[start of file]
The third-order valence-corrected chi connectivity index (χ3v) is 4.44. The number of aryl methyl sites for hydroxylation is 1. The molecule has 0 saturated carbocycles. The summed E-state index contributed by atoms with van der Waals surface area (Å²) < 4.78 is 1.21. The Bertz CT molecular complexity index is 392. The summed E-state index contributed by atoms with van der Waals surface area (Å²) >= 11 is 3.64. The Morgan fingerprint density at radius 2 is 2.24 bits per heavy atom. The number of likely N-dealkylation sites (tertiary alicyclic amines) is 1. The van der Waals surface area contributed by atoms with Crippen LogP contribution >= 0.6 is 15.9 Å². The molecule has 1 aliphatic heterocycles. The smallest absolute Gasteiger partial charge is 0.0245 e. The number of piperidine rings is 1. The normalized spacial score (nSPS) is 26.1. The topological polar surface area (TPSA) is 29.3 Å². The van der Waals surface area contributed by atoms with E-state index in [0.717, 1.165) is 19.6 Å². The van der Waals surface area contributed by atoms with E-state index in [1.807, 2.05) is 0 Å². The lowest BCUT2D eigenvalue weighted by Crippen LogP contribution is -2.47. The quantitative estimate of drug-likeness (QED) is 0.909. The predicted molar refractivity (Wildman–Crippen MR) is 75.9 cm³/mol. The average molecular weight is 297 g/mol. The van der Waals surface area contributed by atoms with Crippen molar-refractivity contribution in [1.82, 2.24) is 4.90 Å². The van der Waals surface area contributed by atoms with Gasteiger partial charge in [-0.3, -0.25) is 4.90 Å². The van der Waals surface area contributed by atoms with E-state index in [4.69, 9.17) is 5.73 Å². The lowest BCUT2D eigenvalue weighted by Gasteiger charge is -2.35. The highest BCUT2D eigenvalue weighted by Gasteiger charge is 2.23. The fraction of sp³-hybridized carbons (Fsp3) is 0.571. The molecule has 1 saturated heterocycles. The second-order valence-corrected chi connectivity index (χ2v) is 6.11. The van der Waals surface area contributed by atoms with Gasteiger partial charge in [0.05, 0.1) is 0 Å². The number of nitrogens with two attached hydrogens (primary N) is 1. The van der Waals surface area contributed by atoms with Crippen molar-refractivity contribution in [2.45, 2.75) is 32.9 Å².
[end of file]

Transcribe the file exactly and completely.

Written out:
The third-order valence-corrected chi connectivity index (χ3v) is 4.44. The number of aryl methyl sites for hydroxylation is 1. The molecule has 0 saturated carbocycles. The summed E-state index contributed by atoms with van der Waals surface area (Å²) < 4.78 is 1.21. The Bertz CT molecular complexity index is 392. The summed E-state index contributed by atoms with van der Waals surface area (Å²) >= 11 is 3.64. The Morgan fingerprint density at radius 2 is 2.24 bits per heavy atom. The number of likely N-dealkylation sites (tertiary alicyclic amines) is 1. The van der Waals surface area contributed by atoms with Crippen LogP contribution >= 0.6 is 15.9 Å². The molecule has 1 aliphatic heterocycles. The smallest absolute Gasteiger partial charge is 0.0245 e. The number of piperidine rings is 1. The normalized spacial score (nSPS) is 26.1. The topological polar surface area (TPSA) is 29.3 Å². The van der Waals surface area contributed by atoms with E-state index in [0.717, 1.165) is 19.6 Å². The van der Waals surface area contributed by atoms with E-state index in [1.807, 2.05) is 0 Å². The lowest BCUT2D eigenvalue weighted by Crippen LogP contribution is -2.47. The quantitative estimate of drug-likeness (QED) is 0.909. The predicted molar refractivity (Wildman–Crippen MR) is 75.9 cm³/mol. The average molecular weight is 297 g/mol. The van der Waals surface area contributed by atoms with Crippen molar-refractivity contribution in [1.82, 2.24) is 4.90 Å². The van der Waals surface area contributed by atoms with Gasteiger partial charge in [-0.3, -0.25) is 4.90 Å². The van der Waals surface area contributed by atoms with E-state index in [4.69, 9.17) is 5.73 Å². The lowest BCUT2D eigenvalue weighted by Gasteiger charge is -2.35. The highest BCUT2D eigenvalue weighted by Gasteiger charge is 2.23. The fraction of sp³-hybridized carbons (Fsp3) is 0.571. The molecule has 1 saturated heterocycles. The second-order valence-corrected chi connectivity index (χ2v) is 6.11. The van der Waals surface area contributed by atoms with Gasteiger partial charge in [0.05, 0.1) is 0 Å². The number of nitrogens with two attached hydrogens (primary N) is 1. The van der Waals surface area contributed by atoms with Crippen molar-refractivity contribution in [2.45, 2.75) is 32.9 Å².